A thousand more Christians were killed for their faith last year than the year before. A thousand more Christians were detained. Six hundred more churches were attacked or closed. And […]
A thousand more Christians were killed for their faith last year than the year before. A thousand more Christians were detained. Six hundred more churches were attacked or closed. And Afghanistan is the new No. 1, according to the 2022 World Watch List, the latest annual accounting from Open Doors of the top 50 countries where it is most dangerous and difficult to be a Christian.
“This year’s findings indicate seismic changes in the persecution landscape,” said David Curry, president of Open Doors USA.
Since Open Doors began its tally in 1992, North Korea has led the ranking. But since Afghanistan’s takeover by the Taliban last August, Afghan believers have had to leave their country or relocate internally. Many lost everything they had, notes the report, while house churches were closed in their wake.
“Before the Taliban, it was not great, but it was good,” said one evacuated Afghan, requesting anonymity in hopes that he may one day return. “[Now] Christians are living in fear, in secret, totally underground.”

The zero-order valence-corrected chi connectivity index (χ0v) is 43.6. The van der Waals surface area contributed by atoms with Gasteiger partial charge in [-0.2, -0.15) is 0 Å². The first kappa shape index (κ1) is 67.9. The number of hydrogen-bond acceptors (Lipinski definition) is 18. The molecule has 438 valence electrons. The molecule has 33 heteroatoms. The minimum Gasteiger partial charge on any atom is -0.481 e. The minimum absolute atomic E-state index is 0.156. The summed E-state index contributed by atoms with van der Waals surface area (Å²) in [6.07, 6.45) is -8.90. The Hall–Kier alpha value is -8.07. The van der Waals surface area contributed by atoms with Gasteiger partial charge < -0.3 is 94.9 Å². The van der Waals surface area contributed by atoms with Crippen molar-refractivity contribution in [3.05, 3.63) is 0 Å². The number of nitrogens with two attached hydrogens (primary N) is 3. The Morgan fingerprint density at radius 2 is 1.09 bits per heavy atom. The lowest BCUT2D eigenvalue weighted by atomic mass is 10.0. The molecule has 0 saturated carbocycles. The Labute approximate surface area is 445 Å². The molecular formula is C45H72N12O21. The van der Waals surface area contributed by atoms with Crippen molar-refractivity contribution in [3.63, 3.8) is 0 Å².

Open Doors is quick to note the displacement of North Korea to No. 2 does not reflect an improvement in religious freedom there. On the contrary, a new anti–reactionary thought law has resulted in an increase of Christian arrests and house church closures.
Overall, 360 million Christians live in nations with high levels of persecution or discrimination. That’s 1 in 7 Christians worldwide, including 1 in 5 believers in Africa, 2 in 5 in Asia, and 1 in 15 in Latin America.
Last year, for the first time in 29 years of tracking, all 50 nations scored high enough to register “very high” persecution levels on Open Doors’ 84-question matrix. This year, all 50 again qualified—as did 5 more nations that fell just outside the cut-off.
While Islamic extremism continues to create the most persecution, Open Doors noted that COVID-19 restrictions “have become an easy way to tighten control and surveillance over religious minorities and worship services” in China and other nations. Researchers also found that persecution is increasingly displacing Christians from their communities, with tens of thousands—especially from Myanmar—becoming refugees in other nations.
The top 10 is Afghanistan, North Korea, Somalia, Libya, Yemen, Eritrea, Nigeria, Pakistan, Iran and India.